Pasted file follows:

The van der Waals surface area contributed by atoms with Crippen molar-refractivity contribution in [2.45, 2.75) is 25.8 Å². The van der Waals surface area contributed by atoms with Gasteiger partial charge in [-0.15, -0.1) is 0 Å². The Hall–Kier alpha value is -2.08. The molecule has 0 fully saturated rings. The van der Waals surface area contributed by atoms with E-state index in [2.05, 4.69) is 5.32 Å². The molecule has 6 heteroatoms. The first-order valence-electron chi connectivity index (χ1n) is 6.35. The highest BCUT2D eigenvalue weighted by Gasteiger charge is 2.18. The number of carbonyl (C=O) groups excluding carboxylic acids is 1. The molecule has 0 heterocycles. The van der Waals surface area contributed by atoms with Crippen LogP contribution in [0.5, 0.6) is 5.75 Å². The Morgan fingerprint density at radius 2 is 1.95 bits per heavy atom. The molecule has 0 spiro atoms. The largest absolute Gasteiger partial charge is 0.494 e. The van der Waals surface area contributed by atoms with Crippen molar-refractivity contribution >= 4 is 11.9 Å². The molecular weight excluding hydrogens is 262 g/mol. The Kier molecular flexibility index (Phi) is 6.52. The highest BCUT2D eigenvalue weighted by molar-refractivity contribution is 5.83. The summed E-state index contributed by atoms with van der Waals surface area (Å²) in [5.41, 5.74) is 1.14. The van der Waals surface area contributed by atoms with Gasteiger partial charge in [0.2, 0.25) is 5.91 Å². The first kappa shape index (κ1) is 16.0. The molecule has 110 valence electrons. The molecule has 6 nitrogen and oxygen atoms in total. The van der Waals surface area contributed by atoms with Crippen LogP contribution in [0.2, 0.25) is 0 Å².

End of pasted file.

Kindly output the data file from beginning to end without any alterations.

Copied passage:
The van der Waals surface area contributed by atoms with Crippen molar-refractivity contribution in [2.45, 2.75) is 25.8 Å². The van der Waals surface area contributed by atoms with Gasteiger partial charge in [-0.15, -0.1) is 0 Å². The Hall–Kier alpha value is -2.08. The molecule has 0 fully saturated rings. The van der Waals surface area contributed by atoms with E-state index in [2.05, 4.69) is 5.32 Å². The molecule has 6 heteroatoms. The first-order valence-electron chi connectivity index (χ1n) is 6.35. The highest BCUT2D eigenvalue weighted by Gasteiger charge is 2.18. The number of carbonyl (C=O) groups excluding carboxylic acids is 1. The molecule has 0 heterocycles. The van der Waals surface area contributed by atoms with Crippen LogP contribution in [0.5, 0.6) is 5.75 Å². The Morgan fingerprint density at radius 2 is 1.95 bits per heavy atom. The molecule has 0 spiro atoms. The largest absolute Gasteiger partial charge is 0.494 e. The van der Waals surface area contributed by atoms with Crippen molar-refractivity contribution >= 4 is 11.9 Å². The molecular weight excluding hydrogens is 262 g/mol. The Kier molecular flexibility index (Phi) is 6.52. The highest BCUT2D eigenvalue weighted by molar-refractivity contribution is 5.83. The summed E-state index contributed by atoms with van der Waals surface area (Å²) in [5.41, 5.74) is 1.14. The van der Waals surface area contributed by atoms with Gasteiger partial charge in [0.2, 0.25) is 5.91 Å². The first kappa shape index (κ1) is 16.0. The molecule has 110 valence electrons. The molecule has 6 nitrogen and oxygen atoms in total. The van der Waals surface area contributed by atoms with Crippen LogP contribution in [0.2, 0.25) is 0 Å².